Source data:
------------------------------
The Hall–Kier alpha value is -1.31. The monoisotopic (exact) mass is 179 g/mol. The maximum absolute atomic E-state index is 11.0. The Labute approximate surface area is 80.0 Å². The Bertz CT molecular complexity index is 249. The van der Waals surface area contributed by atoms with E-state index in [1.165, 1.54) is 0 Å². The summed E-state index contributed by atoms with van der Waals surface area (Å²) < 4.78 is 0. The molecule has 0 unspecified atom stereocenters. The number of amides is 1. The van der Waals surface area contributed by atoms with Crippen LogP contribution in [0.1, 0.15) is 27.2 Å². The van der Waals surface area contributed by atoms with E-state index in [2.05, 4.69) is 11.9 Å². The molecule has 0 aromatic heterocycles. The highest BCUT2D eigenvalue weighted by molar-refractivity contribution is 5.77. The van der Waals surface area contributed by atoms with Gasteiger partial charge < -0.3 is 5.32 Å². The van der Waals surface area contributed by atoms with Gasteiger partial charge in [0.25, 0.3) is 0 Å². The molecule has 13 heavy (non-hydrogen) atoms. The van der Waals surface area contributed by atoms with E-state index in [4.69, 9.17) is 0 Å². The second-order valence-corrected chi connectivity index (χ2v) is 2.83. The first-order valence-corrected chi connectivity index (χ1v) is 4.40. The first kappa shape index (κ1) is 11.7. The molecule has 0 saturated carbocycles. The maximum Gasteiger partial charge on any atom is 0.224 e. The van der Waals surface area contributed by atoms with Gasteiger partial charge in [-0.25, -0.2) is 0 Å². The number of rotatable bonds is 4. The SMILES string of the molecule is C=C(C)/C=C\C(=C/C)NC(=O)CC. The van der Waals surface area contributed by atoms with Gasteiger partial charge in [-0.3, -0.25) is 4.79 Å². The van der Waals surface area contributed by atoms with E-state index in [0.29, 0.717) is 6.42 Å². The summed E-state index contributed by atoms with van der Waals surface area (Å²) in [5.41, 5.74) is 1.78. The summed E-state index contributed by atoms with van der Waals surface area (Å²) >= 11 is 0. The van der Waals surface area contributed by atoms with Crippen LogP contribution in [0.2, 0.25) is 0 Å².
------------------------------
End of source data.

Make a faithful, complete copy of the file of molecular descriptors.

The Hall–Kier alpha value is -1.31. The monoisotopic (exact) mass is 179 g/mol. The maximum absolute atomic E-state index is 11.0. The Labute approximate surface area is 80.0 Å². The Bertz CT molecular complexity index is 249. The van der Waals surface area contributed by atoms with E-state index in [1.165, 1.54) is 0 Å². The summed E-state index contributed by atoms with van der Waals surface area (Å²) < 4.78 is 0. The molecule has 0 unspecified atom stereocenters. The number of amides is 1. The van der Waals surface area contributed by atoms with Crippen LogP contribution in [0.1, 0.15) is 27.2 Å². The van der Waals surface area contributed by atoms with E-state index in [2.05, 4.69) is 11.9 Å². The molecule has 0 aromatic heterocycles. The highest BCUT2D eigenvalue weighted by molar-refractivity contribution is 5.77. The van der Waals surface area contributed by atoms with Gasteiger partial charge < -0.3 is 5.32 Å². The van der Waals surface area contributed by atoms with Gasteiger partial charge in [0.25, 0.3) is 0 Å². The molecule has 13 heavy (non-hydrogen) atoms. The van der Waals surface area contributed by atoms with E-state index in [4.69, 9.17) is 0 Å². The second-order valence-corrected chi connectivity index (χ2v) is 2.83. The first-order valence-corrected chi connectivity index (χ1v) is 4.40. The first kappa shape index (κ1) is 11.7. The molecule has 0 saturated carbocycles. The maximum Gasteiger partial charge on any atom is 0.224 e. The van der Waals surface area contributed by atoms with Gasteiger partial charge in [-0.25, -0.2) is 0 Å². The number of rotatable bonds is 4. The SMILES string of the molecule is C=C(C)/C=C\C(=C/C)NC(=O)CC. The van der Waals surface area contributed by atoms with Gasteiger partial charge in [-0.3, -0.25) is 4.79 Å². The van der Waals surface area contributed by atoms with E-state index in [0.29, 0.717) is 6.42 Å². The summed E-state index contributed by atoms with van der Waals surface area (Å²) in [5.41, 5.74) is 1.78. The summed E-state index contributed by atoms with van der Waals surface area (Å²) >= 11 is 0. The van der Waals surface area contributed by atoms with Crippen LogP contribution in [0.2, 0.25) is 0 Å².